REVIEW: Oh Wonder satisfies true potential

Maintaining the ever-so-subtle balancing act between lush pop balladry and intricate indie singalongs, the London-based alt-pop duo Oh Wonder demonstrated true versatility during their concert at the Shrine Auditorium on Wednesday night.

Performing a selection of tracks from their 2015 self-titled debut album, as well as their 2017 album Ultralife, Oh Wonder gave attendees an all-encompassing taste of their complete discography. With fan favorites including “Drive” and “Lose It” receiving screams of adoration echoing throughout a crowd of 4,000 people, Oh Wonder left little to be desired.

Backed by a live drummer and bassist, as well as an elaborate array of lighting displays, the duo — comprising vocalists Josephine Vander Gucht and Anthony West — exhibited genuine showmanship, withholding the audience’s unwavering attention throughout the 75-minute set. Countering the synth-heavy and down-tempo duo-arrangement of “Waste,” with the upbeat, full band performance of “Body Gold,” Oh Wonder’s carefully executed shift in dynamics consistently kept the audience on its toes.

Since playing their first ever gig outside of the U.K. at West Hollywood’s 500-person club, the Troubadour, only two years ago, the momentousness of Wednesday evening’s show was evident throughout Oh Wonder’s set. Performing in front of a nearly sold-out Shrine crowd, the band’s growth in popularity, as well as in musicianship, was on clear display.

“After two years of touring, somehow, you’ve multiplied in size to fill the Shrine,” Vander Gucht enthusiastically announced to the audience.

Expressing gratitude for this remarkable and unlikely feat, Vander Gucht reminisced on the group’s humble beginnings.

“We never thought it would get any better than that, and somehow this evening, it just has,” he said.

Before launching into a sparse arrangement of the piano-driven ballad, “All We Do,” — one of the evening’s many poignant moments — Vander Gucht recollected upon Oh Wonder’s past once more and offered words of wisdom to those in attendance.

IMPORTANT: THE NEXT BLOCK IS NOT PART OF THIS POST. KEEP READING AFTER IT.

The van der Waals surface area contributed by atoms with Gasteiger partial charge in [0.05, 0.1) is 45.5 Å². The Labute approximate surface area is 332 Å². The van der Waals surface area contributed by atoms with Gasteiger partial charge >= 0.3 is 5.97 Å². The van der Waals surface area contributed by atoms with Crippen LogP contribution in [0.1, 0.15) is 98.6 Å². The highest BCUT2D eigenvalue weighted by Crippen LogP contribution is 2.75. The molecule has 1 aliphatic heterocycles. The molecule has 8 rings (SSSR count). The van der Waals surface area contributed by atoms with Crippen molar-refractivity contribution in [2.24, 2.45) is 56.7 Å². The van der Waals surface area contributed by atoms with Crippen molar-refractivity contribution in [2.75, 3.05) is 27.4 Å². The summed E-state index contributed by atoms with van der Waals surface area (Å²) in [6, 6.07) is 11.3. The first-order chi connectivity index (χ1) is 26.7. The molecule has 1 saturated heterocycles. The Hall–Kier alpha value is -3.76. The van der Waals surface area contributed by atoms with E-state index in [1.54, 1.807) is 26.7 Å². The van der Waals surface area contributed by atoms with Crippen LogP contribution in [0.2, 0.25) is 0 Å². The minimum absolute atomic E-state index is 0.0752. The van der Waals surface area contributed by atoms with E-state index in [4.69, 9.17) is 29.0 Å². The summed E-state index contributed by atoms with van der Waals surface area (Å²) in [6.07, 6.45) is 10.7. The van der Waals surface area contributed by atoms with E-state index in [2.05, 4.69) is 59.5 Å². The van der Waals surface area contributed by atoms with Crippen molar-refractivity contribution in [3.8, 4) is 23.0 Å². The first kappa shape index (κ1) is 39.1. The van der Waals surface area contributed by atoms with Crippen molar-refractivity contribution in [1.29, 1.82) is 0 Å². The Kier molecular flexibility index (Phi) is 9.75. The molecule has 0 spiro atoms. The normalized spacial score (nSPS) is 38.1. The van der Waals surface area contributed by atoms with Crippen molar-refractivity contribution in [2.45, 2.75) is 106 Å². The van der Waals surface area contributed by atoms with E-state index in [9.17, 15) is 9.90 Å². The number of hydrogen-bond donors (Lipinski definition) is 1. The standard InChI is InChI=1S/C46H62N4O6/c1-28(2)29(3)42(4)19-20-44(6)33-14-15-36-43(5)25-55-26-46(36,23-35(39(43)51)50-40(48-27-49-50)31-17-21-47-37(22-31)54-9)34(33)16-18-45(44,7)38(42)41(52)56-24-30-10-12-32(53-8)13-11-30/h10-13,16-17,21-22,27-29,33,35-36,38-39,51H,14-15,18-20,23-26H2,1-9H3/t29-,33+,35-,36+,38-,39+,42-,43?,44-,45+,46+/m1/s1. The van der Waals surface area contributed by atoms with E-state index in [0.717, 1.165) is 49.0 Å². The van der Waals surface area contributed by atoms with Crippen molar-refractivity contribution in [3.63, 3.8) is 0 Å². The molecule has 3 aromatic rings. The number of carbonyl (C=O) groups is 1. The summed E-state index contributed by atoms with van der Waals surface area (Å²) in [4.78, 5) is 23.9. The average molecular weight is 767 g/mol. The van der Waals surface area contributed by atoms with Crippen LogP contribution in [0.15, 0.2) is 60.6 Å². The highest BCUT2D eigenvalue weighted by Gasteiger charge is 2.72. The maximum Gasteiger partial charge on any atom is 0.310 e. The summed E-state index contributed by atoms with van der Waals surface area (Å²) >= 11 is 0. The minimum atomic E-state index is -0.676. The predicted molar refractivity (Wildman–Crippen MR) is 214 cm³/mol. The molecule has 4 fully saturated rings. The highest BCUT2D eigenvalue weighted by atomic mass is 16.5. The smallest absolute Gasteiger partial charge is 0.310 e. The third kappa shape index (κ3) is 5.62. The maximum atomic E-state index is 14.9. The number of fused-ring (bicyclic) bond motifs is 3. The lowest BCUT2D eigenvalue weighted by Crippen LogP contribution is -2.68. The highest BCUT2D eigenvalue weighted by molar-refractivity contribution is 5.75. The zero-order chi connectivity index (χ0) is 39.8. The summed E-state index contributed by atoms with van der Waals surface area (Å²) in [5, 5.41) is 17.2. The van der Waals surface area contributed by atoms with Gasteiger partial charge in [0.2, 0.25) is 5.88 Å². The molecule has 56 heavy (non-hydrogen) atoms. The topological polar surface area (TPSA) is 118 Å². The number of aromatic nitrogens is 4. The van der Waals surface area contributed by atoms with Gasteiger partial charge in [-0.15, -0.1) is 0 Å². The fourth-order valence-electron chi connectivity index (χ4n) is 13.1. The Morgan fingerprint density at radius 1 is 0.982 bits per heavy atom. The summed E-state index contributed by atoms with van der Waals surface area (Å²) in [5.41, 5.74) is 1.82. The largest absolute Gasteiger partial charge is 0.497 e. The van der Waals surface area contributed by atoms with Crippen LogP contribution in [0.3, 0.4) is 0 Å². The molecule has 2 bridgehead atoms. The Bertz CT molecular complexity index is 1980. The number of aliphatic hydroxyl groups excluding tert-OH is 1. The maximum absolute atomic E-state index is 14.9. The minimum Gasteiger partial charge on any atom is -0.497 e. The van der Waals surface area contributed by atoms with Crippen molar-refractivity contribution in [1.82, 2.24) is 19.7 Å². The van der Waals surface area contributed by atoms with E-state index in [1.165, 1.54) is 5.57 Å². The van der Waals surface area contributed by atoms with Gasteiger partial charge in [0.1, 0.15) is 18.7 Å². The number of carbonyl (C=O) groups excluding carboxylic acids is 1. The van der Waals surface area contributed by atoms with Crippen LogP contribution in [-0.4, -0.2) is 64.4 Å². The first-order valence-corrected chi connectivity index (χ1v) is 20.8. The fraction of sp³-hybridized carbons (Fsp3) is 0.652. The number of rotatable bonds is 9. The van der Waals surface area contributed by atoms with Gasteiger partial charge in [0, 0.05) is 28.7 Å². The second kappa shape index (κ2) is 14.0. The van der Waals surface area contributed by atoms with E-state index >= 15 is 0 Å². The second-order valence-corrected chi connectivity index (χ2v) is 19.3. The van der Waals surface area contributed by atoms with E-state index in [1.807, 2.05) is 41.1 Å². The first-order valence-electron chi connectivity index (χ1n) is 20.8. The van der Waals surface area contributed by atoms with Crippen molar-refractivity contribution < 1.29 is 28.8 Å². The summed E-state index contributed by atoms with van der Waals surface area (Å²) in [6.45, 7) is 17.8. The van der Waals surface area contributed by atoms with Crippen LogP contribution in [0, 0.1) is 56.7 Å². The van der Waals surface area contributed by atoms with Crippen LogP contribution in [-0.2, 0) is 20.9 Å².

“Anything that you guys think is entirely impossible, that is out of your reach, all of that stuff is entirely irrelevant,” Vander Gucht said. “If we can somehow end up at the other side of the world singing in front of 4,000 people, you can do anything.”

Before exiting the stage for a final time, Oh Wonder left fans with parting words that alluded to their future plans: they announced that they will be returning to Los Angeles for six weeks in January to record their third studio album.

“We can’t wait to come hang out in this amazing city and be inspired by all of you,” Vander Gucht said, beaming with excitement.

Showing profound appreciation for the city that helped propel them on their path to stardom, Oh Wonder thanked the crowd one last time before closing the show with their 2017 album title-track “Ultralife” and 2015 seminal hit “Drive.” While Oh Wonder may have reached what many would deem the pinnacle of a band’s career — a packed house at the historic Shrine Auditorium — Wednesday evening’s set proved that they are just now getting started. 

Satisfying their true headlining potential, Oh Wonder’s performance furthered their status as an alt-pop force to be reckoned with — a force that is here to stay.